Today’s post may be a repeat for some of you, as it was a post I wrote for the Testify blog before the content was lost. Since I no longer write for Testify, I’m posting it here for those of you who may have missed it. I’ve spent the whole weekend editing photos, so it seemed appropriate for today.
The digital age is pretty fascinating, isn’t it? We can be in constant communication with each other, have our finger on the pulse of the global community, stay in touch with family, and promote ourselves in any forum we wish. There are definitely positives to be found in all of that.
On the other hand, we are also able to recreate ourselves in ways that just haven’t been possible before. I, for one, have always been one to shy away from cameras. Okay, that’s putting it lightly. I have gone to extreme lengths to avoid having my picture taken. Why? Because I have always been ashamed of my appearance and pictures have a way of emphasizing my worst qualities. But not anymore! No, with the birth of Photoshop and digital cameras, anyone, and I do mean ANYONE, can be a supermodel within minutes. No more fat rolls, no more pimples, no more dark circles under the eyes. That’s great, right?
When I was asked to be a contributor at Testify, I jumped right in. I was nervous, but nothing I couldn’t handle. Until, that is, they asked me for a picture. The very thought of it made me nauseous. But I had to do it, so I swallowed my pride and had my husband take a few shots. The only thing keeping me sane about the whole thing was knowing I have some decent Photoshop skills so I could edit out the bad stuff. Problem solved.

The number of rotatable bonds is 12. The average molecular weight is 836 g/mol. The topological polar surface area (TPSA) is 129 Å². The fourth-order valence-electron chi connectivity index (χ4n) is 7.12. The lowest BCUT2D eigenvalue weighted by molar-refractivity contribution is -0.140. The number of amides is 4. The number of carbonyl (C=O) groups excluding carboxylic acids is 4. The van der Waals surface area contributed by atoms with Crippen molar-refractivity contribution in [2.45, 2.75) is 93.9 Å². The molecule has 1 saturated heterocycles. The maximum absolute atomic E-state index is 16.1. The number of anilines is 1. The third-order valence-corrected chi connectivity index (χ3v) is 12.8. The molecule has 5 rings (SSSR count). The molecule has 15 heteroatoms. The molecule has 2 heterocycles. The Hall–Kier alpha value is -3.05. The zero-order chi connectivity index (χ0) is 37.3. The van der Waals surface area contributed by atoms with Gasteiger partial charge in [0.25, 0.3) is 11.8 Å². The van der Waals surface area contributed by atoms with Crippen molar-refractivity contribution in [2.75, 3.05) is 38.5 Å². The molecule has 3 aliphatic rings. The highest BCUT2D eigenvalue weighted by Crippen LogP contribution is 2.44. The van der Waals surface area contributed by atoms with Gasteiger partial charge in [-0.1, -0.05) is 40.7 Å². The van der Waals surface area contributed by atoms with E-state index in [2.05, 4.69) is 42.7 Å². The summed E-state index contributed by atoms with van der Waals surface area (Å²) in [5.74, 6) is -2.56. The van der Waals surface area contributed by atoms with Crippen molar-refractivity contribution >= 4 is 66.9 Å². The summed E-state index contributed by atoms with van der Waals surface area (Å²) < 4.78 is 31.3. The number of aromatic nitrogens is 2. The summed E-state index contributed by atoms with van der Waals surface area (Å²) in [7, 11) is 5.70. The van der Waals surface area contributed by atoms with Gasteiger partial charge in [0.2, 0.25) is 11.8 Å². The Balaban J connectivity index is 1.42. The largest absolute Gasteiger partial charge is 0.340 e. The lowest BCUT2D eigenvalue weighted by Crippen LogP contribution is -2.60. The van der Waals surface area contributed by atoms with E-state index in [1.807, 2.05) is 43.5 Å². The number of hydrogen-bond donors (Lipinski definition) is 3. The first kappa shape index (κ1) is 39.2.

Or, not so much.
Photoshop may fix the flaws and create the image we want people to see, but the problem arises when we have to step out from behind the computer monitor and actually, you know, MEET people. At that point, there’s no hiding behind an airbrush or a little “nudge” here and there. At that point you have no choice but to be genuinely you, at least physically. How can you have genuine relationships with people who get to know a fictional version of you before you ever meet? Hiding your flaws, or pretending to be someone you’re not, might just be the very thing that keeps your best qualities from shining through, and allowing you to relate to the very people who’d love the chance to care about the real you.
Truth be told, this applies to our everyday lives and our walk with Christ. We can put on a show for those around us, we can pretend to be spiritual, we can memorize scripture and spout it at people until we’re blue in the face. We can filter out the stuff we don’t want them to see, and present them with the perfectly edited version of ourselves. But God? He’s not fooled by “photoshopped” personalities, He’s more of a Polaroid kind of guy. He sees you as you are at any given moment, with no opportunities for post-processing. Trying to fake it with Him takes a lot of time and effort, and for what result? The fact is, while we’re wasting so much energy trying to paint the perfect image, we are not allowing ourselves to be…well…ourselves! We are missing out on the relationship with Christ that comes from being real and raw and allowing Him to work on our flaws. Not only that, but He created each of us, just as we are, with a purpose, and we may never fulfill that purpose unless we let ourselves be exactly who He intended us to be.
So what is it that you are working so hard to hide? And how might it be keeping you from fulfilling your purpose?
I loved this post the first time you wrote it, and I still love it!! Good job!